Having a lactose intolerance can make eating a balanced diet super complicated. And here at Doctor BeneFIT we are all about keeping things simple.
Simplicity = Follow through (+ sustainability)
If you’re one of the millions of people who have trouble digesting dairy and milk products, there are plenty of delicious ways to get the nutrients you need from both dairy and non-dairy foods.
1. Control serving sizes. Lactose intolerance is usually a matter of degree. Find your individual comfort level by cutting out all dairy foods and then adding them back into your diet a little at a time. By eating dairy products in moderation, you can probably avoid the typical symptoms like cramps, gas or bloating that usually occur within 2 hours of eating a trigger food.
2. Combine dairy products with non-dairy foods. You may be able to tolerate trigger foods better if you pair them with other stuff. Try putting a small amount of milk in your oatmeal instead of drinking a glass by itself.
3. Eat unsweetened yogurt. Even though yogurt contains the sugar (called lactose) that your body has trouble digesting, it also produces the lactase enzyme that solves that issue. Frozen yogurt lacks live cultures, but many yogurt products are loaded with active bacteria that will protect you from discomfort.
4. Say cheese. Cheese is another winner. Hard cheeses like cheddar are naturally lower in lactose than the soft and creamy styles like Brie. Cottage cheese and Feta can also be good choices. With growing awareness about lactose intolerance, there are now options for lactose-free cheeses.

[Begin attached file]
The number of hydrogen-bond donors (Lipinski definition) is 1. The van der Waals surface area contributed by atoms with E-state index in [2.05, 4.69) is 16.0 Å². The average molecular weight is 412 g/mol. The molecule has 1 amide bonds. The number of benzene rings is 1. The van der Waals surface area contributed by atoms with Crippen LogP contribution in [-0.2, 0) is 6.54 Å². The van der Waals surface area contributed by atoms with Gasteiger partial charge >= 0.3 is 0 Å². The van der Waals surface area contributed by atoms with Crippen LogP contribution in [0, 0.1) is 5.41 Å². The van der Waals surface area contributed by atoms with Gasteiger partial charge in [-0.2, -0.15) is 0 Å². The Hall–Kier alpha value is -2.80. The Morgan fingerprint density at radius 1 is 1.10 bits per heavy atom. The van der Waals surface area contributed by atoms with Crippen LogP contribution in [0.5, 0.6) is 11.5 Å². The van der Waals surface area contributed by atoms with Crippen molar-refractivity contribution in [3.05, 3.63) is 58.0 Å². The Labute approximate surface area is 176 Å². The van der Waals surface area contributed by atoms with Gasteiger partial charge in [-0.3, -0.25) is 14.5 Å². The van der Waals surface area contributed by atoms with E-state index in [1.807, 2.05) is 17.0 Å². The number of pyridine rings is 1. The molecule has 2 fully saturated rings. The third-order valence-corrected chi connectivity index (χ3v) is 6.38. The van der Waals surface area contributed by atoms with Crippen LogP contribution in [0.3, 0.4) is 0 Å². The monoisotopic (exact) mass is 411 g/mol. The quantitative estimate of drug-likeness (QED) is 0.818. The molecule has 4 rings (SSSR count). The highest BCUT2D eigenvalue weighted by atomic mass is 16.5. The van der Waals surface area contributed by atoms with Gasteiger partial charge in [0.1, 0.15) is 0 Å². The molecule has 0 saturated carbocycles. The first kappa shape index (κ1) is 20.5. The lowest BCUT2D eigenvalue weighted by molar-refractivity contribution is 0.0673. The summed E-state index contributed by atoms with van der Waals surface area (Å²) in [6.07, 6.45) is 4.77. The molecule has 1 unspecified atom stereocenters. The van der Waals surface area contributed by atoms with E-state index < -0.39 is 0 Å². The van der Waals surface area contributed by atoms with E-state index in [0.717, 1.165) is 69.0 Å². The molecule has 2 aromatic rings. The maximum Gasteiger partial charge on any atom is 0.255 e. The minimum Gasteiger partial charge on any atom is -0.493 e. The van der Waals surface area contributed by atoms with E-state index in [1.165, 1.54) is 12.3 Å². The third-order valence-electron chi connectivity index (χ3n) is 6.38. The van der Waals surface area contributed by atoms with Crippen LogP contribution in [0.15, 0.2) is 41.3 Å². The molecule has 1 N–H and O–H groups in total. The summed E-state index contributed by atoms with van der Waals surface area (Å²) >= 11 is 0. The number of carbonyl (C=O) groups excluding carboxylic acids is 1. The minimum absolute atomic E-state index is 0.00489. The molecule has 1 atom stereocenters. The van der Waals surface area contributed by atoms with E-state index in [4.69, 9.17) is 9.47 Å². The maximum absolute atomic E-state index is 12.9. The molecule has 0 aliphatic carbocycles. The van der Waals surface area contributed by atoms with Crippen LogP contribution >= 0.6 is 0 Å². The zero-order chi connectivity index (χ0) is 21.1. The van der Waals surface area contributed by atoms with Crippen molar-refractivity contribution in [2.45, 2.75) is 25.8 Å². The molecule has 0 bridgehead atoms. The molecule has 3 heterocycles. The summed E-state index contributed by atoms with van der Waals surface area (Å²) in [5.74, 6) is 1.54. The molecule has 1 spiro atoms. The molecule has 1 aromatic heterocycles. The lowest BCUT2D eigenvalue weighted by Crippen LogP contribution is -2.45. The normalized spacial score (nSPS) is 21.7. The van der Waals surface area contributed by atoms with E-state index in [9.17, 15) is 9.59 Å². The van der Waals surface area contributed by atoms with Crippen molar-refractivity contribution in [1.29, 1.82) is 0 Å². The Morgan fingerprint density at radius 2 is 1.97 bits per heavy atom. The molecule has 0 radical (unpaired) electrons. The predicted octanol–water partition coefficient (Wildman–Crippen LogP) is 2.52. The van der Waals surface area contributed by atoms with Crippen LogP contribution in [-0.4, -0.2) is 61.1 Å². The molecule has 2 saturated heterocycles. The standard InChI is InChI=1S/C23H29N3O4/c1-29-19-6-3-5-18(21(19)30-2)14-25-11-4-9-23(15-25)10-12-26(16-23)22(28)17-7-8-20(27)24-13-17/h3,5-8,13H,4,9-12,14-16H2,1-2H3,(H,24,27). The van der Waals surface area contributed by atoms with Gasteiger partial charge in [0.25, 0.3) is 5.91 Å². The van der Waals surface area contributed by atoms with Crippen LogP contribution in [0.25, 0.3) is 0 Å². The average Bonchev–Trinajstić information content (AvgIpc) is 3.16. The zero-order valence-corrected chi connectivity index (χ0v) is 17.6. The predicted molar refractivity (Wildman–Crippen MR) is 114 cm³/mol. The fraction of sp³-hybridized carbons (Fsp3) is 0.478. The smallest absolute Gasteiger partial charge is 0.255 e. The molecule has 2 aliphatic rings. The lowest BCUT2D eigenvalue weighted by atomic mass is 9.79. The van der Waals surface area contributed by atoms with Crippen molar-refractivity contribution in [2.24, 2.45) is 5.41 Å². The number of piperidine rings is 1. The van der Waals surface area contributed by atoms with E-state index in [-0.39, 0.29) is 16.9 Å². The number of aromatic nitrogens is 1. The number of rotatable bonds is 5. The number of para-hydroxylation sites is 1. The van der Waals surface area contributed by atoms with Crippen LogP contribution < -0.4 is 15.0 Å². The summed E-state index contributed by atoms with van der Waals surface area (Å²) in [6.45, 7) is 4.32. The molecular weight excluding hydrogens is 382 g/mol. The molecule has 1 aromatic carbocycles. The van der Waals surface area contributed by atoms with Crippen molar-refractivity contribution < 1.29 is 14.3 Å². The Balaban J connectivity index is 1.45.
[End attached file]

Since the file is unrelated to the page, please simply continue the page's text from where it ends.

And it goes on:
5. Look for special formulas. Virtually all dairy products, including milk, now come in lactose free and low lactose versions. With an estimated 30 to 50 million people in the U.S. alone being sensitive to dairy products, there’s a huge market for producers to cater to.
6. Read package labels carefully. Watch out for milk products in places where you’re unlikely to suspect them. Many processed foods contain dairy products, as do certain organ meats and even lima beans. Read labels to see if what you’re buying contains whey, caseinates, milk solids, curds and other ingredients that could spell trouble.
7. Consider supplements. You might find that lactase enzyme supplements enable you to keep eating dairy products. Ask your doctor if they are right for you.
Non-Dairy Foods and Other Strategies
1. Learn about non-dairy calcium sources. Calcium is essential for healthy bones, nerves and blood circulation. If you think you need more calcium, try non-dairy sources like broccoli and other green vegetables or fish with edible bones like salmon and sardines.
2. Mind your Vitamin D intake. Vitamin D is also important for your bones and general well-being. While milk is fortified with this essential nutrient, so are many other foods like bread and breakfast cereals. Natural sunlight also helps your body make its own Vitamin D.
3. Dairy-free milk. There is a HUGE variety of unsweetened, lactose-free milk options. And the variety seems to get more vast every year! A few options include: almond milk, coconut milk, cashew milk, oat milk, hemp milk, lactose-free milk, banana milk, flax milk, rice milk or soy milk.
4. Learn new recipes. At home, you can modify many recipes that use dairy products to suit your needs. For example, fruit pulp can stand in for butter.
5. Be prepared for age-related changes. Many people become more sensitive to milk as they grow older. Knowing your options will help you to keep eating well.
Once a person has identified that they have a lactose intolerance, it is usually easy to manage. Find your individual comfort level with dairy foods, opt for the safest choices like yogurt, and get calcium and vitamin D from non-dairy sources, if needed. Your doctor or a nutritionist can help you design an eating plan that will keep you well nourished.